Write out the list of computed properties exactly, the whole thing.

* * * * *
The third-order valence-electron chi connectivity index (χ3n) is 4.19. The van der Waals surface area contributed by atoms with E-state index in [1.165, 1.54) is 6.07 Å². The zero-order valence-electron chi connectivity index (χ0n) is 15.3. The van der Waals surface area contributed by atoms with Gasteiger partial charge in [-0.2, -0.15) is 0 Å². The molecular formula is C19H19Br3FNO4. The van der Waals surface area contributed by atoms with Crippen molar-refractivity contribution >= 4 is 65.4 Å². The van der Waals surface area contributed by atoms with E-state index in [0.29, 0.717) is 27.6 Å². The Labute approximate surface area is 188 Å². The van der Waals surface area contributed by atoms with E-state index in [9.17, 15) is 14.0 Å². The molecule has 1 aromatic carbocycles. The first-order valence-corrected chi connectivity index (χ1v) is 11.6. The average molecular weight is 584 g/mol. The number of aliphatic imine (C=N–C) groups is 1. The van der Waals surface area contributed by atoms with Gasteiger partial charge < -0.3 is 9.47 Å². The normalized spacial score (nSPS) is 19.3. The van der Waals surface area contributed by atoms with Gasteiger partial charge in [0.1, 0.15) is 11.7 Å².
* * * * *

The third-order valence-electron chi connectivity index (χ3n) is 4.19. The van der Waals surface area contributed by atoms with E-state index in [1.165, 1.54) is 6.07 Å². The zero-order valence-electron chi connectivity index (χ0n) is 15.3. The van der Waals surface area contributed by atoms with Gasteiger partial charge in [-0.2, -0.15) is 0 Å². The molecular formula is C19H19Br3FNO4. The van der Waals surface area contributed by atoms with Crippen molar-refractivity contribution >= 4 is 65.4 Å². The van der Waals surface area contributed by atoms with E-state index in [0.29, 0.717) is 27.6 Å². The Labute approximate surface area is 188 Å². The van der Waals surface area contributed by atoms with E-state index in [9.17, 15) is 14.0 Å². The molecule has 1 aromatic carbocycles. The first-order valence-corrected chi connectivity index (χ1v) is 11.6. The average molecular weight is 584 g/mol. The number of aliphatic imine (C=N–C) groups is 1. The van der Waals surface area contributed by atoms with Gasteiger partial charge < -0.3 is 9.47 Å². The normalized spacial score (nSPS) is 19.3. The van der Waals surface area contributed by atoms with Gasteiger partial charge in [0.1, 0.15) is 11.7 Å².